Behavior Genetics

, Volume 41, Issue 5, pp 768–775 | Cite as

Robust Association Tests Under Different Genetic Models, Allowing for Binary or Quantitative Traits and Covariates

Open Access
Original Research

Abstract

The association of genetic variants with outcomes is usually assessed under an additive model, for example by the trend test. However, misspecification of the genetic model will lead to a reduction in power. More robust tests for association might therefore be preferred. A useful approach is to consider the maximum of the three test statistics under additive, dominant and recessive models (MAX3). The p-value however has to be adjusted to maintain the type I error rate. Previous studies and software on robust association tests have focused on binary traits without covariates. In this study we developed an analytic approach to robust association tests using MAX3, allowing for quantitative or binary traits as well as covariates. The p-values from our theoretical calculations match very well with those from a bootstrap resampling procedure. The methodology is implemented in the R package RobustSNP which is able to handle both small-scale studies and GWAS. The package and documentation are available at http://sites.google.com/site/honcheongso/software/robustsnp.

Keywords

Genetic models Association Genome-wide association studies 

Association study is a very useful tool for revealing susceptibility variants in diseases. With the recent advances in technology, genome-wide association studies (GWAS) have been increasingly popular. The association of a genetic variant with a disease or quantitative trait is usually assessed under an additive model of inheritance. In other words, we assume that the disease risk or trait value depends upon the number of copies of the risk allele. For example, the commonly used Cochran–Armitage trend test for binary outcomes assumes an additive model (Sasieni 1997). More generally, the genotype is usually coded as 0, 1 or 2 according to the dose of the risk allele in regression models.

However, in reality it is often impossible to know the true model of inheritance beforehand. Misspecification of the genetic model leads to a reduction in power. For instance, when the recessive or dominant model is real, assuming additivity will result in power loss. More robust tests for association might therefore be preferred over model-dependent methods such as the trend test. An intuitive approach is to consider the maximum of the three test statistics under additive, dominant and recessive models (MAX3) (Freidlin et al. 2002; Gonzalez et al. 2008). Nevertheless, multiple testing needs to be taken into account to prevent inflation of type I error rate. Since the test statistics under these 3 models are not independent, a Bonferroni correction is over-conservative. Resampling-based methods, such as permutation and bootstrap, can be used to estimate the distribution of the MAX3 statistic under the null, but they are computationally expensive. In GWAS, very large numbers of markers are genotyped and we need enormous number of permutations (or runs of other resampling procedures) to achieve very low p-values.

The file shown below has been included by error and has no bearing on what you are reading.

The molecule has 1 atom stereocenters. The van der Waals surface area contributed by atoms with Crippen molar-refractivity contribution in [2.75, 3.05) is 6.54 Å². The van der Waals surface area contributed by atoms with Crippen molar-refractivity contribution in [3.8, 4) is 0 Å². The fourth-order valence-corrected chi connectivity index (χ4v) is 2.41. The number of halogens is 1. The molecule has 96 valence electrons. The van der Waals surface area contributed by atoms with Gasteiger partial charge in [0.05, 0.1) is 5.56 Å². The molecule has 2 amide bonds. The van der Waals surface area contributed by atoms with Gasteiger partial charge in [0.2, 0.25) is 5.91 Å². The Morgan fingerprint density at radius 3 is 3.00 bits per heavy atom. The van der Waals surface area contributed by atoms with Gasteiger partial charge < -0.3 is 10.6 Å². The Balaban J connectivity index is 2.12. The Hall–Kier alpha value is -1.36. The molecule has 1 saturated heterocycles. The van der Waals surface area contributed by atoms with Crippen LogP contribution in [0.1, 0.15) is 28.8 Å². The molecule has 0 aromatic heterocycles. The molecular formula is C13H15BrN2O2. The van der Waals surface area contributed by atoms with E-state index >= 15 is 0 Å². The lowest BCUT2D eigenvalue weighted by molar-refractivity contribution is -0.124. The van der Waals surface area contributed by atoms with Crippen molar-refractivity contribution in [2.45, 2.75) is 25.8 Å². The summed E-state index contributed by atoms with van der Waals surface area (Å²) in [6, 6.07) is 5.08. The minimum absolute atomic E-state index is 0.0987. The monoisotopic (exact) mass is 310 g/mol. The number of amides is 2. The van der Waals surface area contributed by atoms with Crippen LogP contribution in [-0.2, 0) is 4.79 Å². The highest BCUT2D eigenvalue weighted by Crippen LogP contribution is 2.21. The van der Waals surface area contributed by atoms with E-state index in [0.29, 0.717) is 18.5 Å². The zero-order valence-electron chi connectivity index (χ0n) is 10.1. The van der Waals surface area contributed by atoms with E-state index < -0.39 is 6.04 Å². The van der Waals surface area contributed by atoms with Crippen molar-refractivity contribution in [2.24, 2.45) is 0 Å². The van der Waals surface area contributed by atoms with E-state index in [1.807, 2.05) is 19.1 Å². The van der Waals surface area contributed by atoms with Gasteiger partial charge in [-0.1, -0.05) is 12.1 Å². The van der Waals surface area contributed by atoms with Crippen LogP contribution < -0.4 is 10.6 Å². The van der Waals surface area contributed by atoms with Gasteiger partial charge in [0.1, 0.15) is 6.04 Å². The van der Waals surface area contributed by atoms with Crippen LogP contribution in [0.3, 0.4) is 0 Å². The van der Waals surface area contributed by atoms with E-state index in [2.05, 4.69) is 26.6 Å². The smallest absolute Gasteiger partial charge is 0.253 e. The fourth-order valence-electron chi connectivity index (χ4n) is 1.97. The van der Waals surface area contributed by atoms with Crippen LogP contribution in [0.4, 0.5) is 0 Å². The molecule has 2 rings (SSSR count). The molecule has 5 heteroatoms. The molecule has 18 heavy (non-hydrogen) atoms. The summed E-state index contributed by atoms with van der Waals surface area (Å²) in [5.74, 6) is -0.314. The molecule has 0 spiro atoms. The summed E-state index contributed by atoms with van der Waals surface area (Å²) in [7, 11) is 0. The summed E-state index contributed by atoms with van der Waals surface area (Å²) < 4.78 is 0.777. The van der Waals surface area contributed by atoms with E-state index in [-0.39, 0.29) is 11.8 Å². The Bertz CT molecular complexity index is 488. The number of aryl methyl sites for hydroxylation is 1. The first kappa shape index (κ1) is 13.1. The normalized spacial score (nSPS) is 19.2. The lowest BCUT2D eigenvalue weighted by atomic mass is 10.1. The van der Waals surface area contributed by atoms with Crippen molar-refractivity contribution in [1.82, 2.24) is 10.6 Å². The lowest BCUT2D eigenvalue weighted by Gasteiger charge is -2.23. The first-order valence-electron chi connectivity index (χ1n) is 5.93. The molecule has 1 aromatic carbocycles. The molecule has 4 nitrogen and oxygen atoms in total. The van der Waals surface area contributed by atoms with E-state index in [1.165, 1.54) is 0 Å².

Gonzalez et al. (2008) derived the asymptotic distribution of the likelihood ratio test statistics under H0 for 2 × K table (K is the number of independent variables) and hence the p-value could be calculated analytically. In a similar vein, Zheng and Ng (2008) proposed the genetic model selection (GMS) test. In the first stage, the best genetic model is chosen based on a Hardy–Weinberg disequilibrium trend test between controls and cases and the chosen genetic model is tested in the second stage. The authors computed the p-value analytically by considering the proper null distribution of the GMS statistic.

The majority of previous studies on robust association tests considering different models of inheritance have focused on binary outcomes and assumed no covariates, with the exception of Li et al. (2008). In practice, other types of outcomes such as quantitative traits are often studied. Covariates are also commonly included in association studies. For instance in GWAS, researchers often correct for population stratification by including principal components (e.g. from EIGENSTRAT) (Price et al. 2006) that capture the ancestry differences in the sample. In many instances other clinical covariates (e.g. age) are also included in association studies.